Miraculous Bodies: Gender, Power, and Tropes of Embodiment in Early Medieval Hagiographies from Ireland, Anglo-Saxon England, and Francia Open Access

Neville, Robyn Michelle (Summer 2020)

Permanent URL: https://etd.library.emory.edu/concern/etds/6395w820n?locale=en


This dissertation identifies five tropes, or narratological motifs, in the hagiographic literature from Ireland, Anglo-Saxon England, and Francia from the early-medieval period that treat of saints, their bodies, and their embodied miracles. These tropes include the motif of holy fire, the motif of disability, the motif of enclosure, the motif of pregnancy, especially pregnant religious bodies, and the motif of shapeshifting. After providing an account of the development of sanctity in early-medieval Christianity, the project analyzes the way these tropes present gender, with a particular focus on the miraculous activities of female saints. Focusing on how the warrants for female spiritual authority are depicted within narrative, this study explores the ways in which the bodies of women and men become fields for the exercise of saintly power, and the ways in which gender performances are worked out in and on bodies in the text. After tracing the versions of these tropes in the extant hagiographic literature from the period, the project compares these themes across the three different early-medieval Christian cultures under discussion in order to contextualize these motifs in history. Next, I argue for an ascetical-theological reading of the narratives, in order to situate the narratological presentation of these themes within the discourse of the early-medieval valorization of the Christian monastic ideal. Finally, I conclude this study with a pastoral-theological reflection on the possibilities that each trope holds for reflecting on the lived experience of Christians in the present.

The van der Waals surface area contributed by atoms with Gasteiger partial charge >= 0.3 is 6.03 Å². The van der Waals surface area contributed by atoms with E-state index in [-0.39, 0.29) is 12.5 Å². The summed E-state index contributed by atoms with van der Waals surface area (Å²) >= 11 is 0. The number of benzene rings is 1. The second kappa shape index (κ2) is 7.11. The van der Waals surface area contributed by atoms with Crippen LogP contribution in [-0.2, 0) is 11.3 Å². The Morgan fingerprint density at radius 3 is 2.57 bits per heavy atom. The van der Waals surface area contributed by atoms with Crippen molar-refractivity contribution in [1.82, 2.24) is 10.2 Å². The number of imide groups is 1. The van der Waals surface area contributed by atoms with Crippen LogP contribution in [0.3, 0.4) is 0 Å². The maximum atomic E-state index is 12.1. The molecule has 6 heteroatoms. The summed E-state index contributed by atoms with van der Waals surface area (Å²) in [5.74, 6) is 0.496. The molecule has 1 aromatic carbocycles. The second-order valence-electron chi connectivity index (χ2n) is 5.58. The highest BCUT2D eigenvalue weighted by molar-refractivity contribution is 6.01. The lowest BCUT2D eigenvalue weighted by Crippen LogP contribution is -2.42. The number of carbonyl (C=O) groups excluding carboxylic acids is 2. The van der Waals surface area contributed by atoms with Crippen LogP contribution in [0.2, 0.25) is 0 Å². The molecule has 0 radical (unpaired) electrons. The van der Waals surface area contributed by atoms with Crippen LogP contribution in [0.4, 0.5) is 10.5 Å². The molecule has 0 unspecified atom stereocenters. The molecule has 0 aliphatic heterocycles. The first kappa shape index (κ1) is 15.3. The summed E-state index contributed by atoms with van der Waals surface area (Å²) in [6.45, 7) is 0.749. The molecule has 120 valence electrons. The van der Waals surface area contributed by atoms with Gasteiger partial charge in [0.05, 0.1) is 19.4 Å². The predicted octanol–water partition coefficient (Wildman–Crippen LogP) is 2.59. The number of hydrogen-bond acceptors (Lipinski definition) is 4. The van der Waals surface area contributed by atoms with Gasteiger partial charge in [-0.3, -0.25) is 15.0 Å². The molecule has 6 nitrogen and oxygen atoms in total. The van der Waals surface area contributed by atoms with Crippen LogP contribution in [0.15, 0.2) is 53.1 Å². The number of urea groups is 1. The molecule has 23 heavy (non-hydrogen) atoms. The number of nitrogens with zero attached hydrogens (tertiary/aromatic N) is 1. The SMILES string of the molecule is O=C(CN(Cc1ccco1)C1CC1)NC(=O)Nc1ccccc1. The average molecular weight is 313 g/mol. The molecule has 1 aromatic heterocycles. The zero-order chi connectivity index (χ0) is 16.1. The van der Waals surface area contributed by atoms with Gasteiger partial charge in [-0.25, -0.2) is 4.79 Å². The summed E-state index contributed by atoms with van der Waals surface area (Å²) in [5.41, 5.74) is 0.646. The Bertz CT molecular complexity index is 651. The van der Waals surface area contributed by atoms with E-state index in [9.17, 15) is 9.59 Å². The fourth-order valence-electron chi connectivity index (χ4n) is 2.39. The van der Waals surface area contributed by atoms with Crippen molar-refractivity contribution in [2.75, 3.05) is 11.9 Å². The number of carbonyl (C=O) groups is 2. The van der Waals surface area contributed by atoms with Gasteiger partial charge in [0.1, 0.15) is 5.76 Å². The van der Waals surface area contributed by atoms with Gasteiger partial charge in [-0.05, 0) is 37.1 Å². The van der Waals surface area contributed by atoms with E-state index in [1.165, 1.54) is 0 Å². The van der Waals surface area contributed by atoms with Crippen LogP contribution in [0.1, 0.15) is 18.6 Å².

Table of Contents

Introduction 1

Chapter One: The State of the Question 13

Chapter Two: Towards a Historiography of Early Medieval Irish Sanctity 33

Chapter Three: The Trope of Fire —The Body Incandescent, Transfigured, and Other 61

Chapter Four: Disability in Early Irish Saints’ Lives — The Body Diminished and Redeemed 82

Chapter Five: The Trope of Pregnancy — The Body Transgressive and Productive 109

Chapter Six: The Trope of Enclosure — The Body Encompassed and Exposed 143

Chapter Seven: The Narrative Trope of Shape-Shifting — The Aging Body, Transformed 165

Conclusion 199

Bibliography 207

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